Lee Sustar, Principal Analyst and Tracy Woo, Senior Analyst
Over the past few years, more organizations have chosen to use multiple cloud platforms. In some cases, the multicloud approach is a strategic plan to leverage the right technology for the right use case. In other cases, multicloud just sort of … happens. Individual business units or application owners make independent decisions with no centralized approach, and before the organization knows it, they’ve dramatically increased their cloud complexity.
In this episode, Analysts Lee Sustar and Tracy Woo discuss the benefits of having a well-designed multicloud strategy in place and the risks of letting governance slip while complexity grows.
The episode starts by defining multicloud, as definitions and terminology can vary across industries and organizations. The analysts compare multicloud to similar terms like “hybrid cloud” and “distributed cloud,” highlighting which terms are marketing speak and which are accepted industry terms with specific meanings.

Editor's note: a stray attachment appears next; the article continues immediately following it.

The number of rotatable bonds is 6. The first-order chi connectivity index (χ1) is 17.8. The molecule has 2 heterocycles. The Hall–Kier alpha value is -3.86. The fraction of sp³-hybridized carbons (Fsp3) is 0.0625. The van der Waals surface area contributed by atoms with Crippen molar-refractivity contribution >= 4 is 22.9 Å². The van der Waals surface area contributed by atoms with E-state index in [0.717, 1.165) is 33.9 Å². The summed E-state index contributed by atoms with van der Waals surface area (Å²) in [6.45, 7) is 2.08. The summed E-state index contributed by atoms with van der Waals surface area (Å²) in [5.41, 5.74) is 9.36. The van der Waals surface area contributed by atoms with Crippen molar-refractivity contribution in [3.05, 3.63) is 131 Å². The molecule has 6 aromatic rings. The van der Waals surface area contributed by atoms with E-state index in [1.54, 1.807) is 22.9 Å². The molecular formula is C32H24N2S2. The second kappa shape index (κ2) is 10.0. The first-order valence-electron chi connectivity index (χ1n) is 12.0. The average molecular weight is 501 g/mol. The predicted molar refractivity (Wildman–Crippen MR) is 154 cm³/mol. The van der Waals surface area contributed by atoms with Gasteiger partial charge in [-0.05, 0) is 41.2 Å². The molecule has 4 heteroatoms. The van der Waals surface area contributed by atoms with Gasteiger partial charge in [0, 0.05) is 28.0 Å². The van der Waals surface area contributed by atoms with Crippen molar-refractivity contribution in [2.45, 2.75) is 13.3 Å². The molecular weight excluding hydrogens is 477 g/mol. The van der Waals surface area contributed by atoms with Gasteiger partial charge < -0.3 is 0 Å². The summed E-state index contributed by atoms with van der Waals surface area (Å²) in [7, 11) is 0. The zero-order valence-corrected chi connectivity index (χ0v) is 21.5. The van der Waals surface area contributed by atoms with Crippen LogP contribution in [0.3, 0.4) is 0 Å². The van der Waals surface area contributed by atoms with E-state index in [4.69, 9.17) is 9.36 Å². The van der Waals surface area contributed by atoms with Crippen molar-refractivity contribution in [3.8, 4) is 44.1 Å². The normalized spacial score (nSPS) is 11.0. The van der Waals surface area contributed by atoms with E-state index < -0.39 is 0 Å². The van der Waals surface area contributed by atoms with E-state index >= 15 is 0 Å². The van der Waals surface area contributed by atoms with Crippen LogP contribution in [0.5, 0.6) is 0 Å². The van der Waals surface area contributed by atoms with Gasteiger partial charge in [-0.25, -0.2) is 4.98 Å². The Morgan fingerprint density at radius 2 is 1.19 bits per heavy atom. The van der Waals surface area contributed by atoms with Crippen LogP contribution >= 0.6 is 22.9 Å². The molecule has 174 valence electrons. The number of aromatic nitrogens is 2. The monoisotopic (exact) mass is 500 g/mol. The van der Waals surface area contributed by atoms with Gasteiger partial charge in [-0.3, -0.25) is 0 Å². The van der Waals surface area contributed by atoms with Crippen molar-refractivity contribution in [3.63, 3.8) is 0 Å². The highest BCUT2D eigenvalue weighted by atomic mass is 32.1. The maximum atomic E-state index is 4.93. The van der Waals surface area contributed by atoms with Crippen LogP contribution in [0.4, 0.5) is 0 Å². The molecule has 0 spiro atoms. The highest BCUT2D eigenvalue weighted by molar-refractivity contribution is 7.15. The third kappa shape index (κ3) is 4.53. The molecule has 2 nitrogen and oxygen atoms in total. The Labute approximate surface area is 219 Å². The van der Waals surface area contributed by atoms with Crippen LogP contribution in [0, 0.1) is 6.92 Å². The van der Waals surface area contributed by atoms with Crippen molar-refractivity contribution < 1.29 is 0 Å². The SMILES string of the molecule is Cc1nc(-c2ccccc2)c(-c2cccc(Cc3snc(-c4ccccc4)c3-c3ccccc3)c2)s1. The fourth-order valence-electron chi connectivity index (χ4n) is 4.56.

The episode also includes a review of some of the regulatory and compliance concerns around data privacy that are impacting cloud strategies, plus the role of local cloud providers vs. hyperscalers to address privacy concerns in specific regions. Sustar says these trends could lead to an increase in cloud nationalism, one of Forrester’s key cloud predictions for 2022.
From there, the discussion investigates the risk of “multicloud by accident.” Woo explains that in some organizations, the decision to adopt an additional cloud platform aims to tap into a specific service or comes as part of a broader resiliency strategy. But in other cases, organizations add complexity and cost without truly realizing they’re doing it. Sustar emphasizes that the often-overlooked piece to multicloud success is having a security and GRC framework that isn’t specific to any single cloud platform or provider.
The episode closes with Woo providing some clear recommendations about when multicloud is not the right answer for your organization (Hint: Each organization has to decide how much complexity is too much.)